Any Qualified Provider: NHS Basics


In the money: Cherie and Tony Blair

Mee Healthcare – Cherie’s £75m private health empire based in a tax haven.

The Witch Doctor envisages young lady doctors being shunted around clinics to provide staff cover and a bit of diagnostic sense.  This may keep the “Competent Clinical Decision Makers” of the coming order from making too many mistakes.  Undoubtedly this will be a bad idea, but every cloud has a silver lining so perhaps it will make it easier for the doctors to pick up a few groceries at the supermarket while they’re there.

“Just two more patients, darlin’, and then you can go home and slice your onion! Don’t miss our offer on tissues.”

It seems the idea originated in an Iranian nursing study and was latched onto by the Royal College of Physicians (RCP) at a time when government planning had ruined the careers of many junior doctors and created foreseeable shortages.

The LEAN-ness that is doing the rounds in the NHS is not the genuine Toyota City variety.  It’s probably the General Electric variety, from America, where Scientific Management began.  Toyota sell cars and sewing machines.  They never said their methods worked for hospitals.  The consultancies have repackaged Toyota ideas into a new product they can profit from.  Like inspection bodies, management consultancies sell whatever theories they can and walk away leaving the responsibility with someone else.

John Seddon has written here how the principles now taught as lean are often contrary to those practiced by Taiichi Ohno at Toyota.  Improved quality and lower costs follow from dealing effectively with variations in consumers’ demands.  They don’t come from standardisation and cost-cutting.  NHS procurement of flimsy envelopes with non-stick glue cuts costs only at procurement.  Everywhere else in the hospital it raised costs. The failure demand from incompetent Competent Clinical Decision Makers will exceed the current cost of the same quality.

Another big mistake of the RCP may be to contract UKAS to take control of physiological diagnostic services in their Improving Quality in Physiological Diagnostic Services (IQIPS) programme.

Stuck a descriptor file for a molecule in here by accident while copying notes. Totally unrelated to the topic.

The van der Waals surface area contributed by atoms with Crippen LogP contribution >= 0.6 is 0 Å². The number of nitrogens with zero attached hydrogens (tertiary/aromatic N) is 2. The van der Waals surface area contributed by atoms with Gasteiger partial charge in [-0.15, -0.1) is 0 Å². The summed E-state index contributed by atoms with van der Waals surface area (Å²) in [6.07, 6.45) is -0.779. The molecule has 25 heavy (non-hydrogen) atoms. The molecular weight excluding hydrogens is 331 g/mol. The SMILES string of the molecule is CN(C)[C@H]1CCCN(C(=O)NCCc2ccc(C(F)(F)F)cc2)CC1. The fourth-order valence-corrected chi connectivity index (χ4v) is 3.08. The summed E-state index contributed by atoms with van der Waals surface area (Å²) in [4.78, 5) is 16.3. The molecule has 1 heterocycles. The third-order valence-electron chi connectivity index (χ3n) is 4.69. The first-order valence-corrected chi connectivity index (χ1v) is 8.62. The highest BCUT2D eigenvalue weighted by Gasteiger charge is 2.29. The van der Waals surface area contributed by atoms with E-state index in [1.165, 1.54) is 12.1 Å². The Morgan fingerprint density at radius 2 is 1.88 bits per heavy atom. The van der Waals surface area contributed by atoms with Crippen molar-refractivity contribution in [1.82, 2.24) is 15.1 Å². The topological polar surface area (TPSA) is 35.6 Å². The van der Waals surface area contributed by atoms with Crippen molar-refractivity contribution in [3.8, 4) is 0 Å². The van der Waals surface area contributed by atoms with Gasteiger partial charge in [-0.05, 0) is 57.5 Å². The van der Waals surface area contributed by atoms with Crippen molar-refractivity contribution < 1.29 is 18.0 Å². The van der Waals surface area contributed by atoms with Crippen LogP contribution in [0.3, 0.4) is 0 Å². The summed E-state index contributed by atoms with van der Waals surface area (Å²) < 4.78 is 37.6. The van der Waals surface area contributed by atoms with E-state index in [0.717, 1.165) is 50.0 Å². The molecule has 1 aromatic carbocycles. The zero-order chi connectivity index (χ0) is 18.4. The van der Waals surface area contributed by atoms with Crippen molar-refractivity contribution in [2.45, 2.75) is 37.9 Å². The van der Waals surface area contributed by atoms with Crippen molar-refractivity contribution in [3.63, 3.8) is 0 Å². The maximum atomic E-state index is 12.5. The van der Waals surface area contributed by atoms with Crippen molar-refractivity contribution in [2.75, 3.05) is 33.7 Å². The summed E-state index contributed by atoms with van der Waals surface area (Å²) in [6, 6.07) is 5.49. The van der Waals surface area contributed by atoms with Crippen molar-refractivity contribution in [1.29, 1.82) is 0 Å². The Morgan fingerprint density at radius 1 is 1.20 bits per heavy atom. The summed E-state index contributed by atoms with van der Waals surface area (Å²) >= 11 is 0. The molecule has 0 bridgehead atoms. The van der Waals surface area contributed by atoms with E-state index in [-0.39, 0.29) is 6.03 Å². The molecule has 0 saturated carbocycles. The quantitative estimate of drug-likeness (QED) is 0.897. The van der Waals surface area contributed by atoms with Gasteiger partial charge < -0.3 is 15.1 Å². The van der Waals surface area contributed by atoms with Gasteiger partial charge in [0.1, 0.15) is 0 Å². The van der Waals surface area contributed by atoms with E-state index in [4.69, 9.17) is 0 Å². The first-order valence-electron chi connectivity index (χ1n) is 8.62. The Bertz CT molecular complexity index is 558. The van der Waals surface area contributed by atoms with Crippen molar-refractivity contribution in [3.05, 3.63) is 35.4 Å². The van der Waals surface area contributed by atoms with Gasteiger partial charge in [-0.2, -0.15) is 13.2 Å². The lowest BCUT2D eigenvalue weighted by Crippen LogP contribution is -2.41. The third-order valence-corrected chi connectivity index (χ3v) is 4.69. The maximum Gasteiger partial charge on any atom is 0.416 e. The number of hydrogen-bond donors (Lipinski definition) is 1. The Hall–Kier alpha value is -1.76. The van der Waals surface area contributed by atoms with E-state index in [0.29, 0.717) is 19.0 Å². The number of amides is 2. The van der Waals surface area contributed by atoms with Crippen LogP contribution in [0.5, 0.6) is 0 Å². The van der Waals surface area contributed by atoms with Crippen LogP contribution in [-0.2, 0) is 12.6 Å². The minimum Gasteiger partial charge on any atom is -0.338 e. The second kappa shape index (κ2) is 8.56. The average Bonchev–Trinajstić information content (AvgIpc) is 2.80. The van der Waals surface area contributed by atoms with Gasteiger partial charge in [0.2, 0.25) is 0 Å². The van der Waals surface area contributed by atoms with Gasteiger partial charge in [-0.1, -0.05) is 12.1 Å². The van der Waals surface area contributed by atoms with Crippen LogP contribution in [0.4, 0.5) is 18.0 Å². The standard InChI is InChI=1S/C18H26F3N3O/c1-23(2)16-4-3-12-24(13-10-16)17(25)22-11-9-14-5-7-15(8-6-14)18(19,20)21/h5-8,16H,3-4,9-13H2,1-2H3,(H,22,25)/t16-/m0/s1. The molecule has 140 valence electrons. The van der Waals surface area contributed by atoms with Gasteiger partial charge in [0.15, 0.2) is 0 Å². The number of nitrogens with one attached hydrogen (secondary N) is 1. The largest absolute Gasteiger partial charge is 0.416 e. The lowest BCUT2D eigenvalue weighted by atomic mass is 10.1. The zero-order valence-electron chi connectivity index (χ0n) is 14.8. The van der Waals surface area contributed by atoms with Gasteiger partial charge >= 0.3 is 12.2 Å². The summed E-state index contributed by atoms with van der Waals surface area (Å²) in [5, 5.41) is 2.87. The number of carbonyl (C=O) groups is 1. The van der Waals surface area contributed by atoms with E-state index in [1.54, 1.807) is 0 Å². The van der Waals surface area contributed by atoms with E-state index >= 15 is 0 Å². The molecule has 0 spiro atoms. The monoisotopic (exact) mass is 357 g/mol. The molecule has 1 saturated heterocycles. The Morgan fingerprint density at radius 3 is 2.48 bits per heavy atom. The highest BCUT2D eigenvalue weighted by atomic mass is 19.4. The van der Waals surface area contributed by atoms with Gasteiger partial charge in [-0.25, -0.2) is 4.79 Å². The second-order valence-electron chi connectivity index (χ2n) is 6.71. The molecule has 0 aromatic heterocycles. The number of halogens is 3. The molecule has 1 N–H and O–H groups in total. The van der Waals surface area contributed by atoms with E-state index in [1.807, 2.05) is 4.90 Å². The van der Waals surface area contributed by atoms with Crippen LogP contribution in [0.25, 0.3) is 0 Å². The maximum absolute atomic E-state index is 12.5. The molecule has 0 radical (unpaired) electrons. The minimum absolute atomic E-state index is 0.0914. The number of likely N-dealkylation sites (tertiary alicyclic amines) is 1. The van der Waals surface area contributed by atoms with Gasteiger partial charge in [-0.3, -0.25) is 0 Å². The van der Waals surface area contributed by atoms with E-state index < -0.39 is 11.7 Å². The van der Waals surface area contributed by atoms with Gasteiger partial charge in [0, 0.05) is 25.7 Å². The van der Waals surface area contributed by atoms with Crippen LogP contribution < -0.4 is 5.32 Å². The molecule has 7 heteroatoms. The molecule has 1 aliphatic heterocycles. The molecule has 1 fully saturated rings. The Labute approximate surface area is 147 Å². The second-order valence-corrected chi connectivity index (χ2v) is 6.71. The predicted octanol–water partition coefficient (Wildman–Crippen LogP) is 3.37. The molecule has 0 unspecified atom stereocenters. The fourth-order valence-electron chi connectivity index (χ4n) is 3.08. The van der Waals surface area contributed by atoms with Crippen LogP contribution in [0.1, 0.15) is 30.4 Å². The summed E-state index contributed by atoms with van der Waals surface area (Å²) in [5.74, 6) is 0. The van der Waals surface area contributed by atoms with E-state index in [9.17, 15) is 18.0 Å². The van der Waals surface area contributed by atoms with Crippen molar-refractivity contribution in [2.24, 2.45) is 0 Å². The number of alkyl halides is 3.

Accreditation is essential to be able to say that Any Qualified Provider (AQP) has quality.  Assessment by UKAS is to the RCP’s own standard; perhaps this will make more sense than ISO 17025, or perhaps it will have been too influenced by it.  If the RCP standard is better than ISO 17025, why does ISO 17025 remain so onerous?  If the RCP standard is more lax, are they bothering only in order to enable Any Qualified Provider to bid?  Will there be any evidence of the standard’s effect on patient outcome, or will it be snake oil like laboratory accreditation?

The move is another sign of professional organisations working with government for the dissolution of vaguely efficient medical services under the guise of quality.  Expertise, integration and genuine quality will be replaced by training records, accreditation and compliance audits.  And a certificate.

“This has left several hospitals with only occasional consultant cover; a situation that CPA appears content with. The human impact on senior staff has been tangible with evidence of stress-related sickness during the past year. As for the Royal College of Pathologists, they have said little during the process. As a result several of the remaining Consultant Chemical Pathologists in the region have left the Royal College of Pathologists in protest.”

We see from this article that UKAS’s CPA lies down before the government’s management plans.  It won’t lose its monopoly market by rocking the boat.  CPA is not the guardian of quality it is sold as.

Likewise the Royal College of Pathologists is suffering resignations as it also finds itself powerless in the face of government plans.

We’re still waiting for a report entitled Destroying Working Lives.

When the true quality is gone will AQP really be cheaper?

Advertisements
This entry was posted in Cartel, Economics, Laboratory medicine, Management, Medicine, NHS, Politics and tagged , , , , , , , , , , , , , . Bookmark the permalink.

Leave a Reply

Fill in your details below or click an icon to log in:

WordPress.com Logo

You are commenting using your WordPress.com account. Log Out / Change )

Twitter picture

You are commenting using your Twitter account. Log Out / Change )

Facebook photo

You are commenting using your Facebook account. Log Out / Change )

Google+ photo

You are commenting using your Google+ account. Log Out / Change )

Connecting to %s